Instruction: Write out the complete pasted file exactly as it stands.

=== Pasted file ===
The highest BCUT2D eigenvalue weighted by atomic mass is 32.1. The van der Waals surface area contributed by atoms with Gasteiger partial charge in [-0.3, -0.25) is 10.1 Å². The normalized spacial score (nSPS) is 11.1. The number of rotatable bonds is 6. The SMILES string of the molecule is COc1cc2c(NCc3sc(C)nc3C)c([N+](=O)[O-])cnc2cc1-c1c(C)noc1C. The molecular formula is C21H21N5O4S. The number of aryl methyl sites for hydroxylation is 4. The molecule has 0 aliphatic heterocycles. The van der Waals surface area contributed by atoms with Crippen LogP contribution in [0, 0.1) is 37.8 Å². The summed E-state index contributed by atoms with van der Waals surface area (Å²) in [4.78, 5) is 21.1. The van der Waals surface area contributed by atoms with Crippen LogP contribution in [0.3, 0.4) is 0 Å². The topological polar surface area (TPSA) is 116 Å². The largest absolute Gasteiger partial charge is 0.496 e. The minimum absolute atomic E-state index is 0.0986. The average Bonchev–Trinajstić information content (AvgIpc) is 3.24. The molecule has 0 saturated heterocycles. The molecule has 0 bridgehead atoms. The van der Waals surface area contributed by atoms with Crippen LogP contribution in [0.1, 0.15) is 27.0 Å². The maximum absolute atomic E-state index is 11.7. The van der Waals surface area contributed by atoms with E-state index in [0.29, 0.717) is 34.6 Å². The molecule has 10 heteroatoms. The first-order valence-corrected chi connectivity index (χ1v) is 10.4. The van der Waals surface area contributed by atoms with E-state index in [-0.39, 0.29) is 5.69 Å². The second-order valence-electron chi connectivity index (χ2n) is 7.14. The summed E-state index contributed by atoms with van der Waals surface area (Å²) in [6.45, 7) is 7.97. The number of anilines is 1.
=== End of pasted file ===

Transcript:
The highest BCUT2D eigenvalue weighted by atomic mass is 32.1. The van der Waals surface area contributed by atoms with Gasteiger partial charge in [-0.3, -0.25) is 10.1 Å². The normalized spacial score (nSPS) is 11.1. The number of rotatable bonds is 6. The SMILES string of the molecule is COc1cc2c(NCc3sc(C)nc3C)c([N+](=O)[O-])cnc2cc1-c1c(C)noc1C. The molecular formula is C21H21N5O4S. The number of aryl methyl sites for hydroxylation is 4. The molecule has 0 aliphatic heterocycles. The van der Waals surface area contributed by atoms with Crippen LogP contribution in [0, 0.1) is 37.8 Å². The summed E-state index contributed by atoms with van der Waals surface area (Å²) in [4.78, 5) is 21.1. The van der Waals surface area contributed by atoms with Crippen LogP contribution in [0.3, 0.4) is 0 Å². The topological polar surface area (TPSA) is 116 Å². The largest absolute Gasteiger partial charge is 0.496 e. The minimum absolute atomic E-state index is 0.0986. The average Bonchev–Trinajstić information content (AvgIpc) is 3.24. The molecule has 0 saturated heterocycles. The molecule has 0 bridgehead atoms. The van der Waals surface area contributed by atoms with Crippen LogP contribution in [0.1, 0.15) is 27.0 Å². The maximum absolute atomic E-state index is 11.7. The van der Waals surface area contributed by atoms with E-state index in [0.29, 0.717) is 34.6 Å². The molecule has 10 heteroatoms. The first-order valence-corrected chi connectivity index (χ1v) is 10.4. The van der Waals surface area contributed by atoms with E-state index in [-0.39, 0.29) is 5.69 Å². The second-order valence-electron chi connectivity index (χ2n) is 7.14. The summed E-state index contributed by atoms with van der Waals surface area (Å²) in [6.45, 7) is 7.97. The number of anilines is 1.